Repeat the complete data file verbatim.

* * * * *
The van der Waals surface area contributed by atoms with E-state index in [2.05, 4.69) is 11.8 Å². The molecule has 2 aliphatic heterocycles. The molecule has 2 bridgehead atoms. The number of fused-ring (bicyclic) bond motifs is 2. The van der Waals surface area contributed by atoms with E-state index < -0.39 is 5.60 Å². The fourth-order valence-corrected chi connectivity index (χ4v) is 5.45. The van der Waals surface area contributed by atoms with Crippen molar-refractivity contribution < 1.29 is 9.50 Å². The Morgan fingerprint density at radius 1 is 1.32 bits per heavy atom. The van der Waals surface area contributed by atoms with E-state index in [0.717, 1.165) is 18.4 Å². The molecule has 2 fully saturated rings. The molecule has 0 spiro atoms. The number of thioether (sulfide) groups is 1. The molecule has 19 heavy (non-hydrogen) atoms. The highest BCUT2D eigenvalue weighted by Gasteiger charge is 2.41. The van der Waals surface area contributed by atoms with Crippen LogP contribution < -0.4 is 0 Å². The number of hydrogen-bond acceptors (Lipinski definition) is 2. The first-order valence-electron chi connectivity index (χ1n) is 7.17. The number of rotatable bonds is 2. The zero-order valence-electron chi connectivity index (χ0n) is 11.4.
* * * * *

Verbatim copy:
The van der Waals surface area contributed by atoms with E-state index in [2.05, 4.69) is 11.8 Å². The molecule has 2 aliphatic heterocycles. The molecule has 2 bridgehead atoms. The number of fused-ring (bicyclic) bond motifs is 2. The van der Waals surface area contributed by atoms with E-state index < -0.39 is 5.60 Å². The fourth-order valence-corrected chi connectivity index (χ4v) is 5.45. The van der Waals surface area contributed by atoms with Crippen molar-refractivity contribution < 1.29 is 9.50 Å². The Morgan fingerprint density at radius 1 is 1.32 bits per heavy atom. The van der Waals surface area contributed by atoms with E-state index in [0.717, 1.165) is 18.4 Å². The molecule has 2 fully saturated rings. The molecule has 0 spiro atoms. The number of thioether (sulfide) groups is 1. The molecule has 19 heavy (non-hydrogen) atoms. The highest BCUT2D eigenvalue weighted by Gasteiger charge is 2.41. The van der Waals surface area contributed by atoms with Crippen LogP contribution < -0.4 is 0 Å². The number of hydrogen-bond acceptors (Lipinski definition) is 2. The first-order valence-electron chi connectivity index (χ1n) is 7.17. The number of rotatable bonds is 2. The zero-order valence-electron chi connectivity index (χ0n) is 11.4.